Kirsty Liu's Unexpected Journey to Going Viral on Chinese TikTok

The first-semester student from Chengdu, China, has racked up over 80 million views on social media, and will perform the song for a New Year's Eve special on Chinese television.

November 18, 2022

Has this ever happened to you? You’re studying for midterm exams and you get a text from a friend saying that a song you wrote at age 15 has gone viral.

No? That’s not universal? In the case of first-semester student Kirsty Liu, that’s exactly what happened this fall when her song “若把你 (Ruò bǎ nǐ)” started racking up millions of views on Chinese TikTok after it was used as the backing track to a dance video. The popularity led to Liu being invited to film a performance of the song on Chinese television that will air on New Year’s Eve.

Listen to "Ruò bǎ nǐ" by Kirsty Liu:

Liu says that the song’s title means “Metaphor” (though literal translations also define it as “If You”), and that she wrote it in 2015 when she was 15 years old as a tribute to her best friend and musical collaborator. She recorded it at a nearby studio in her hometown of Chengdu, China, using allowance money she’d been saving up, a trend that she continued until she left to finish middle and high school in Michigan, Illinois. She eventually released the song in 2017, and that, she thought, was that.

After high school, music remained a passion, but took a backseat to what she thought would be a more suitable career in international law. She completed a year of studies at Lehigh University in 2019, but ended up going back to China for two gap years during the height of the pandemic. It was during this period that she was invited to compete on the reality show 我的音乐你听吗—which literally translates to “Do you listen to my music?” but the show is more commonly known as The Next Banger. Unlike similar music competition shows such as American Idol, The Next Banger focuses on discovering artists that write original music.

Watch Liu perform her song "白色面包车" (tr. "White Van") on The Next Banger:

Despite performing “Ruò bǎ nǐ” live on the show—and ultimately placing second in the competition—the song still hadn’t caught on. However, one of Liu’s fellow contestants and roommate during the show’s run, Runyu (Georgina) Qian ’21, a singer and pípá player who had attended Berklee, noticed Liu’s potential. “She saw me sing; she’s like, ‘Kirsty, why are you not doing music? You should put yourself more out there musically,’” Liu said. “I just really started thinking what my true passion was. I thought I had a different focus. So after the competition, I dropped out of Lehigh and I started my application to Berklee.”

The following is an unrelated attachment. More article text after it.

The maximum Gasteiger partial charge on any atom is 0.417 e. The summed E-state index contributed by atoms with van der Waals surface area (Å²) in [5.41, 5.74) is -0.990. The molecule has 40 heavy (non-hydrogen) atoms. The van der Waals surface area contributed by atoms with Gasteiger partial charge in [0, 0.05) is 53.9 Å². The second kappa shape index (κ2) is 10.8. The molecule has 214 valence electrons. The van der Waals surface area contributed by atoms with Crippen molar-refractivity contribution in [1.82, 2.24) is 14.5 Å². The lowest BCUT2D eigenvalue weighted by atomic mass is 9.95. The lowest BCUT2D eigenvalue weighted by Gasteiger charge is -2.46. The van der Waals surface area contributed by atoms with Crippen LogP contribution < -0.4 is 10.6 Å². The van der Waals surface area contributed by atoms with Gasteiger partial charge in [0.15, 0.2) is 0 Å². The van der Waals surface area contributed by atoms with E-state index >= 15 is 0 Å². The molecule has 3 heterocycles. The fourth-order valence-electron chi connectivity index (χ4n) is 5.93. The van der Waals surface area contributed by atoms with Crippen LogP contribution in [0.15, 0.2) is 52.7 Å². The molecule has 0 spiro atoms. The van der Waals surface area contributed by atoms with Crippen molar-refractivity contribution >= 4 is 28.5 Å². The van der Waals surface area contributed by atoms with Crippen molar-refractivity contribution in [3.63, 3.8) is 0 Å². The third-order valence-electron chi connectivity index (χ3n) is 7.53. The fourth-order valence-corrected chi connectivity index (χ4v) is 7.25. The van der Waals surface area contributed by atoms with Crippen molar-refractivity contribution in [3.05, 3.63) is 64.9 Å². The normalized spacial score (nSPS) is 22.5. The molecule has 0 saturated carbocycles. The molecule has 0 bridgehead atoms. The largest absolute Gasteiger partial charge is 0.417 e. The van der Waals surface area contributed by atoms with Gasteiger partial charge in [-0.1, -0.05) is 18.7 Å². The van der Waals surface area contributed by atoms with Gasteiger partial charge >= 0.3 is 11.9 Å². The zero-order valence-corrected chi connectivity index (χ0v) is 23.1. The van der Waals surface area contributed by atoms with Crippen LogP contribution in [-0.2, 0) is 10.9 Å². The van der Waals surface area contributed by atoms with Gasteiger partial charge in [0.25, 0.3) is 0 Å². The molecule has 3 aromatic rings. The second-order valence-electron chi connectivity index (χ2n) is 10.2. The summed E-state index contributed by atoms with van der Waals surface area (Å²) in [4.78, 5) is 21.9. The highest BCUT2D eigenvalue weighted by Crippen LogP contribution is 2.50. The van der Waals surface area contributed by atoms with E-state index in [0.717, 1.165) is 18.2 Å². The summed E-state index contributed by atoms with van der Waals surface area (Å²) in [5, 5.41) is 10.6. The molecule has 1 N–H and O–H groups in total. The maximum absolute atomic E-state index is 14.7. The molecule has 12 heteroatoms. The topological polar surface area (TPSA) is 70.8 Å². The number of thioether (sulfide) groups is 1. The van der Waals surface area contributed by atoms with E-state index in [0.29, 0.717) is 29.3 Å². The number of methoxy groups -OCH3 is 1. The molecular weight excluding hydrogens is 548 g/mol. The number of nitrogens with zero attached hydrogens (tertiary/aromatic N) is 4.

While Liu is only in her first semester at Berklee, being grafted into a musical environment has already helped provide a foundation for her passion. “Now, I still write songs. I draw inspirations from life as always,” she said. “But now I can play around with the chords differently, instead of just, like, the basic standard chords. I can apply what I learn in class.”

And that brings us back to the moment where Liu’s studying for midterms only to discover that “Ruò bǎ nǐ,” this song that was inspired by her first musical connection, had blown up on Chinese TikTok. At the time, she didn’t even have a TikTok account, and promoting the song just wasn’t her concern. “Ever since I released the song, I just kind of, you know, put it aside. I continued writing, and then that song was just online for people to listen to,” she said. “Cause you know how, I'm sure in like Western industry as well, you're trying to make [a] song go viral, but sometimes your intention doesn't necessarily match your outcome.”

It’s almost as if the world knew that Liu’s journey from a school music club in Chengdu to Berklee was complete, that she’d finally found a place where she could accept her identity as a musician.

For Liu, it all goes back to community. “Every time there's a community, I hold onto it, and my music ability improves exponentially every time I'm immersed in a musical community. And then it [would] stop because I’d have to do school academics. And now I’m at Berklee. I just get to take advantage of this community, infinitely so.”